MS Risk Blog

Water Scarcity and War

Posted on in Africa, Syria, Yemen title_rule

11 March – New research conducted at Columbia University suggests that climate change was a critical factor in the 2011 Syrian uprising. The research also warns that global warming is likely to unleash more wars in the coming decades.

Three-quarters of the Earth’s surface is covered with water, however only 2.5% of that water is potable freshwater, and nearly 70% of that is trapped in glaciers. Every living thing that requires freshwater for survival relies on 0.37% of the total global water supply. In many places, water consumption has begun to exceed local water recharge. The World Bank estimates that 2.8 billion people live in areas afflicted by high water stress, and they expect this figure to rise through 2050, when the human population crosses 9 billion. The UN estimates that at current rates, as many as 700 million people may become “water refugees”, forced to migrate due to water scarcity by 2025.

The Syria conflict, which has killed over 200,000 and displaced millions, is the first war that scientists have explicitly linked to climate change.  The 2011 conflict was preceded by a record drought that ravaged Syria between 2006 and 2010. The drought caused an exodus of farmers and herders into cities that were already strained form poverty and a growing number of refugees from Iraq. The research, found in the journal, Proceedings of the National Academy of Sciences, suggests that the timing of the uprising is unlikely to be a coincidence. The study combined climate, social and economic data relating to the “Fertile Crescent”, a crucial agricultural and herding area which spans parts of Turkey and much of Syria and Iraq. The region has warmed by between 1 and 1.2C since 1900, and rainfall in the wet season has diminished by an average of 10%.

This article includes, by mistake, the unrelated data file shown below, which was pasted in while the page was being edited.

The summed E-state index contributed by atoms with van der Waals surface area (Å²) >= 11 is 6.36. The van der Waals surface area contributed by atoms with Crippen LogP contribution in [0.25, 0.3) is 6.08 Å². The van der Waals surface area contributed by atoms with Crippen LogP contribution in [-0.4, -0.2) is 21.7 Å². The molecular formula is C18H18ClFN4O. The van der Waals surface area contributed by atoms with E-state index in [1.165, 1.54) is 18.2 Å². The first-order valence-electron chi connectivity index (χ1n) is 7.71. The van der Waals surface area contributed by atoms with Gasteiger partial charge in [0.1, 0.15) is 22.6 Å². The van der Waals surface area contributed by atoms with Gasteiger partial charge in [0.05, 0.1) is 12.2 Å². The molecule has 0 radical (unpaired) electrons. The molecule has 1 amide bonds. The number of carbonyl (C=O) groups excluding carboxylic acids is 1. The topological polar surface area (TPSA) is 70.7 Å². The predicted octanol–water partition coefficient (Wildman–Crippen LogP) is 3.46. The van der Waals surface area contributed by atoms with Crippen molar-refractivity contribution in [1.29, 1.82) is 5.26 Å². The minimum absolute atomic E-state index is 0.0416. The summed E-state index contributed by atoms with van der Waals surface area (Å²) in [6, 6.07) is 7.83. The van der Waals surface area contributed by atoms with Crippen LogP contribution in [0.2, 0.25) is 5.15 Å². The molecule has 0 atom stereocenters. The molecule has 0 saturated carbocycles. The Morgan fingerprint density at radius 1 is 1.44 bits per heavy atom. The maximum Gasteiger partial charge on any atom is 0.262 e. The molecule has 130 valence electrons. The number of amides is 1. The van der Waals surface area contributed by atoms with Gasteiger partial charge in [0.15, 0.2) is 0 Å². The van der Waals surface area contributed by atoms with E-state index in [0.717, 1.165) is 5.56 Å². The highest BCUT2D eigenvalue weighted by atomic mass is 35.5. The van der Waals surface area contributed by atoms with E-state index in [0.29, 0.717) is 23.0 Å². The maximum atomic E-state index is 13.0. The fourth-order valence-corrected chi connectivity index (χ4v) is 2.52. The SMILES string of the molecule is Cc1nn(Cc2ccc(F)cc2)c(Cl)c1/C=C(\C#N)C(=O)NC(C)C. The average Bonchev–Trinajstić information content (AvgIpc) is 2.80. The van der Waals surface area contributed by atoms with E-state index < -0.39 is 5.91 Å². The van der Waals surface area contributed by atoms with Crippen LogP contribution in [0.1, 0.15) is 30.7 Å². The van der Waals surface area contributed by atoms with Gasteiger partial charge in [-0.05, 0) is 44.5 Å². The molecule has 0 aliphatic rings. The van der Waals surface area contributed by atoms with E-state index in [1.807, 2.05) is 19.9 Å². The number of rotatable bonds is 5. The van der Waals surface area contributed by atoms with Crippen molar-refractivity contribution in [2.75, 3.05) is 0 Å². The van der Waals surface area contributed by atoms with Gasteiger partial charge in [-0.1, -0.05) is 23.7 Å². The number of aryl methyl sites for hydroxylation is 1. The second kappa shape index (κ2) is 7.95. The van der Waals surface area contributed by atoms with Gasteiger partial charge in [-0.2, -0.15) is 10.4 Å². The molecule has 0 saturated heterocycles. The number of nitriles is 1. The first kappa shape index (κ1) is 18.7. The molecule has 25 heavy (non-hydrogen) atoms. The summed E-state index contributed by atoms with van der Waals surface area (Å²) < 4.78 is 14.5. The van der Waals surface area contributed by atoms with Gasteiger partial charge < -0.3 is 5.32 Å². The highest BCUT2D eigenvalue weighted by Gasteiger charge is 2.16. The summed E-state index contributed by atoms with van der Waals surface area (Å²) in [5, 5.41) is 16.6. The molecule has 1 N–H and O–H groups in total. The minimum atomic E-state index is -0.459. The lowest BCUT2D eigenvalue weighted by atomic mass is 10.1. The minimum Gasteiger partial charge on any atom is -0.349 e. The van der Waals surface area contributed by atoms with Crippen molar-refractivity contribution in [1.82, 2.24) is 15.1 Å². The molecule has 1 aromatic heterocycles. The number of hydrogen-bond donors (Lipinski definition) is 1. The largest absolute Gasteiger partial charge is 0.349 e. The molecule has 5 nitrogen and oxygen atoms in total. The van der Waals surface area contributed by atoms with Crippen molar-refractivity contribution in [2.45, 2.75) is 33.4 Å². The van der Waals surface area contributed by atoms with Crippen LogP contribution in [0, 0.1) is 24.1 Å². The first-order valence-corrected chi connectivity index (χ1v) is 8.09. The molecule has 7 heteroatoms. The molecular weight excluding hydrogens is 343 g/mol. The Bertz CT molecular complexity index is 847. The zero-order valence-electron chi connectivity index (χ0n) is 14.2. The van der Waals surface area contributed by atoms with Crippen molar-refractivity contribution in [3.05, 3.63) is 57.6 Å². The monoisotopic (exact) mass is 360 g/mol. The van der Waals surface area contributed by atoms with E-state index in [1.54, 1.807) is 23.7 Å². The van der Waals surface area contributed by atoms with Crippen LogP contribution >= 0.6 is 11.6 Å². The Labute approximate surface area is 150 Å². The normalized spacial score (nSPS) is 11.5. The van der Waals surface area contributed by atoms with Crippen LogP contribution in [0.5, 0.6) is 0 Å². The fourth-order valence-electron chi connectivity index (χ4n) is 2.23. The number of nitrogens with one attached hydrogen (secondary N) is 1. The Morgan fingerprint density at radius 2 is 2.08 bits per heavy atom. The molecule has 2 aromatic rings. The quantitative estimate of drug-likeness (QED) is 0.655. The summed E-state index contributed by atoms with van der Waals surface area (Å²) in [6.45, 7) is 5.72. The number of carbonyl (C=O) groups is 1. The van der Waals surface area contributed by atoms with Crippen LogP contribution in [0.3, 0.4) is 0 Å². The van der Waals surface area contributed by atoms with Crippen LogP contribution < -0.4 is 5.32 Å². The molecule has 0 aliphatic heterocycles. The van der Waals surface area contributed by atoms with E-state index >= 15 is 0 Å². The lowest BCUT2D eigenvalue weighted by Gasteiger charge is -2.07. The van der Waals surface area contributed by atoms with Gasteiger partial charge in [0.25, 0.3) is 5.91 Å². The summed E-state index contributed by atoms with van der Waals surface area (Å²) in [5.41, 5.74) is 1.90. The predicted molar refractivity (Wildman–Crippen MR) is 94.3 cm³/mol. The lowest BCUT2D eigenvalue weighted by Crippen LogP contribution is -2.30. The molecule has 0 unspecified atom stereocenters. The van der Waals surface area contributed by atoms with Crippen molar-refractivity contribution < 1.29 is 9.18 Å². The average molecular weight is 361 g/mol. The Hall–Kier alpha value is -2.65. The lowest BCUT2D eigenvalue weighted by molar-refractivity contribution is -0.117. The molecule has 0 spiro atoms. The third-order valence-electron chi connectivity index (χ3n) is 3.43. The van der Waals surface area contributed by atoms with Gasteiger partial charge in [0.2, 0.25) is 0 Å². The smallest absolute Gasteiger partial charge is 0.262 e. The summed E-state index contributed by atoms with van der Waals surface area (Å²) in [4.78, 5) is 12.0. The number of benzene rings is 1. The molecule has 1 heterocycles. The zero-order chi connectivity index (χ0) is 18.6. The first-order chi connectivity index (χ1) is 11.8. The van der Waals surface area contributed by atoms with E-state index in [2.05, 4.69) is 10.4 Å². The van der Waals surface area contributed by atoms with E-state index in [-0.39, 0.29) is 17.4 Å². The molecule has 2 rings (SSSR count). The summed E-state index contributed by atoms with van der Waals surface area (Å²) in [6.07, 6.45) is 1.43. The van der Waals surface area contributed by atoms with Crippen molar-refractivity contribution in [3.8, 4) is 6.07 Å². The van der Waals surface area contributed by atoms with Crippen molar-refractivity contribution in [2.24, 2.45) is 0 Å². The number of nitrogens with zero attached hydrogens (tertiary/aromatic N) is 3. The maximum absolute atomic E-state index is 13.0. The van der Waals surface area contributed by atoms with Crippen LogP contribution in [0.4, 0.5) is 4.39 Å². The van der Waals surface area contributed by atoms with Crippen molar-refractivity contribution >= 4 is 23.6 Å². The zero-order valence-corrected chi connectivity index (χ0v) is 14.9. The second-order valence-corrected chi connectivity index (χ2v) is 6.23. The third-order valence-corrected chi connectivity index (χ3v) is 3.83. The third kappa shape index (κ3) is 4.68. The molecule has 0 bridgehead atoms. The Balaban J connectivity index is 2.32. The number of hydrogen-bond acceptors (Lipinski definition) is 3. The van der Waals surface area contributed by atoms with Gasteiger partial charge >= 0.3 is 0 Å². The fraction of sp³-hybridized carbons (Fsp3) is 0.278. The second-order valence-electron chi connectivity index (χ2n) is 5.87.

In Syria, the ruling al-Assad regime encouraged the development of water-intensive export crops such as cotton. Water scarcity was then worsened by the illegal drilling of irrigation wells that dramatically depleted groundwater which would have otherwise provided valuable reserves, the report said. The drought’s effects were immediate. Agriculture production, a quarter of Syria’s economy, plummeted by a third. Livestock decreased significantly and the price of cereal doubled. As many as 1.5 million people fled from the country to the city.Further, these impacts were coupled with rapid population growth, from 4 million in the 1950s to 22 million today amongst the rising population, nutrition-related diseases among children increased dramatically. Lead author of the report, Colin Kelley, says, “Whether it was a primary or substantial factor is impossible to know, but drought can lead to devastating consequences when coupled with pre-existing acute vulnerability.”

Demand for basic commodities such as wheat and copper is expected to rise over the next two decades. Chatham House think-tank has warned that relatively small shocks to supply risk can cause sudden price rises and trigger “overreactions or even militarised responses.”